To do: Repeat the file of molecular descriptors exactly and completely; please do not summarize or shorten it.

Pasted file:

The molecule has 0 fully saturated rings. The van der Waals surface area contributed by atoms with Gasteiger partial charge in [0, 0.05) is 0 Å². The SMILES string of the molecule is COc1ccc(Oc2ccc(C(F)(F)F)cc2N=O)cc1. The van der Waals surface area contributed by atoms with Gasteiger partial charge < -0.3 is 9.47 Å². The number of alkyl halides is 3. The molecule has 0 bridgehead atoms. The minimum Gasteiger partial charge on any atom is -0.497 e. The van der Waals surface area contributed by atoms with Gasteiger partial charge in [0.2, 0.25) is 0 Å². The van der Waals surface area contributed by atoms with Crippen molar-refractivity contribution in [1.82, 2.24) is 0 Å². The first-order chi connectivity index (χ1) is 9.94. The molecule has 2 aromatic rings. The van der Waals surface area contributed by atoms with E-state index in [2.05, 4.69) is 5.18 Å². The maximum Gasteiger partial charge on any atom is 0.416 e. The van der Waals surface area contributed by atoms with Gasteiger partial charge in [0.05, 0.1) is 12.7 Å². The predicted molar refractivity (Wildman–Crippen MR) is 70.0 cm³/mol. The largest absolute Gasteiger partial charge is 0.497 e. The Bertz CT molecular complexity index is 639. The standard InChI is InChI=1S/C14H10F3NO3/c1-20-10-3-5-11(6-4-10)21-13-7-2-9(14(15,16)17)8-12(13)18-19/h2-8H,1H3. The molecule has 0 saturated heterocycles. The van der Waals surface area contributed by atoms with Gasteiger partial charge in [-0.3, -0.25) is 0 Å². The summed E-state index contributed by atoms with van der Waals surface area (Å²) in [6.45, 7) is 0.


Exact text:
The molecule has 0 fully saturated rings. The van der Waals surface area contributed by atoms with Gasteiger partial charge in [0, 0.05) is 0 Å². The SMILES string of the molecule is COc1ccc(Oc2ccc(C(F)(F)F)cc2N=O)cc1. The van der Waals surface area contributed by atoms with Gasteiger partial charge < -0.3 is 9.47 Å². The number of alkyl halides is 3. The molecule has 0 bridgehead atoms. The minimum Gasteiger partial charge on any atom is -0.497 e. The van der Waals surface area contributed by atoms with Gasteiger partial charge in [0.2, 0.25) is 0 Å². The van der Waals surface area contributed by atoms with Crippen molar-refractivity contribution in [1.82, 2.24) is 0 Å². The first-order chi connectivity index (χ1) is 9.94. The molecule has 2 aromatic rings. The van der Waals surface area contributed by atoms with E-state index in [2.05, 4.69) is 5.18 Å². The maximum Gasteiger partial charge on any atom is 0.416 e. The van der Waals surface area contributed by atoms with Gasteiger partial charge in [0.05, 0.1) is 12.7 Å². The predicted molar refractivity (Wildman–Crippen MR) is 70.0 cm³/mol. The largest absolute Gasteiger partial charge is 0.497 e. The Bertz CT molecular complexity index is 639. The standard InChI is InChI=1S/C14H10F3NO3/c1-20-10-3-5-11(6-4-10)21-13-7-2-9(14(15,16)17)8-12(13)18-19/h2-8H,1H3. The molecule has 0 saturated heterocycles. The van der Waals surface area contributed by atoms with Gasteiger partial charge in [-0.3, -0.25) is 0 Å². The summed E-state index contributed by atoms with van der Waals surface area (Å²) in [6.45, 7) is 0.